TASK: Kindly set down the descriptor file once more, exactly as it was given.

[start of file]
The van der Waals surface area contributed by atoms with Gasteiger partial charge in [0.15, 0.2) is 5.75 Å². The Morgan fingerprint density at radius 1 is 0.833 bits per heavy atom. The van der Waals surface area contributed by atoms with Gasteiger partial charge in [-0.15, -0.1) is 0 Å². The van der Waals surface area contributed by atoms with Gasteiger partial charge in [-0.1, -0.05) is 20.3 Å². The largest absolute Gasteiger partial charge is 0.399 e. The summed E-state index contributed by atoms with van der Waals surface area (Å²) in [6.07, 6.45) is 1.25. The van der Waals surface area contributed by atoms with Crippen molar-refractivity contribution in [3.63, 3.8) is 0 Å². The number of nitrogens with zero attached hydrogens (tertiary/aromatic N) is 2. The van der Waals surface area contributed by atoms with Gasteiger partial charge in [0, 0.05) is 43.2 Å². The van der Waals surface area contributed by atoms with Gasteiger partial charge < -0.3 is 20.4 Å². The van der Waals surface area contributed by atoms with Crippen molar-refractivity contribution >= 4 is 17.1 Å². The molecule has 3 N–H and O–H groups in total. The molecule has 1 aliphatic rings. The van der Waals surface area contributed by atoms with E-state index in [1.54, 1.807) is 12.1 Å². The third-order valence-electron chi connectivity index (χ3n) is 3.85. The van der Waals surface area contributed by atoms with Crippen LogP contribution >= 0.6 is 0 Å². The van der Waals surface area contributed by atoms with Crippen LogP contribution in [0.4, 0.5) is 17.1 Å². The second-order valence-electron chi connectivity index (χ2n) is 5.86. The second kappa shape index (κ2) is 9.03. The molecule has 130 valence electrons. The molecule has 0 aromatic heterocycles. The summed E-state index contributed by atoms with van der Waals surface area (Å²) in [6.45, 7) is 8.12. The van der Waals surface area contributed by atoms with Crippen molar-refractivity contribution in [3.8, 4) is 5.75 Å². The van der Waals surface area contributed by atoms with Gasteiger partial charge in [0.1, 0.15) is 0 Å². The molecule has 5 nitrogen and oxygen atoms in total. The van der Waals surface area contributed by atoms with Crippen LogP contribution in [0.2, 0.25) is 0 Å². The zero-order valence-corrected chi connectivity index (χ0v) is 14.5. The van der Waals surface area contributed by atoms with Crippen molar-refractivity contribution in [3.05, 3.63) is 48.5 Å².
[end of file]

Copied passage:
The van der Waals surface area contributed by atoms with Gasteiger partial charge in [0.15, 0.2) is 5.75 Å². The Morgan fingerprint density at radius 1 is 0.833 bits per heavy atom. The van der Waals surface area contributed by atoms with Gasteiger partial charge in [-0.15, -0.1) is 0 Å². The van der Waals surface area contributed by atoms with Gasteiger partial charge in [-0.1, -0.05) is 20.3 Å². The largest absolute Gasteiger partial charge is 0.399 e. The summed E-state index contributed by atoms with van der Waals surface area (Å²) in [6.07, 6.45) is 1.25. The van der Waals surface area contributed by atoms with Crippen molar-refractivity contribution in [3.63, 3.8) is 0 Å². The number of nitrogens with zero attached hydrogens (tertiary/aromatic N) is 2. The van der Waals surface area contributed by atoms with Gasteiger partial charge in [0, 0.05) is 43.2 Å². The van der Waals surface area contributed by atoms with Gasteiger partial charge < -0.3 is 20.4 Å². The van der Waals surface area contributed by atoms with Crippen molar-refractivity contribution >= 4 is 17.1 Å². The molecule has 3 N–H and O–H groups in total. The molecule has 1 aliphatic rings. The van der Waals surface area contributed by atoms with E-state index in [1.54, 1.807) is 12.1 Å². The third-order valence-electron chi connectivity index (χ3n) is 3.85. The van der Waals surface area contributed by atoms with Crippen LogP contribution >= 0.6 is 0 Å². The van der Waals surface area contributed by atoms with Crippen LogP contribution in [0.4, 0.5) is 17.1 Å². The second-order valence-electron chi connectivity index (χ2n) is 5.86. The second kappa shape index (κ2) is 9.03. The molecule has 130 valence electrons. The molecule has 0 aromatic heterocycles. The summed E-state index contributed by atoms with van der Waals surface area (Å²) in [6.45, 7) is 8.12. The van der Waals surface area contributed by atoms with Crippen molar-refractivity contribution in [3.8, 4) is 5.75 Å². The van der Waals surface area contributed by atoms with Gasteiger partial charge in [0.1, 0.15) is 0 Å². The molecule has 5 nitrogen and oxygen atoms in total. The van der Waals surface area contributed by atoms with Crippen LogP contribution in [0.2, 0.25) is 0 Å². The zero-order valence-corrected chi connectivity index (χ0v) is 14.5. The van der Waals surface area contributed by atoms with Crippen molar-refractivity contribution in [3.05, 3.63) is 48.5 Å².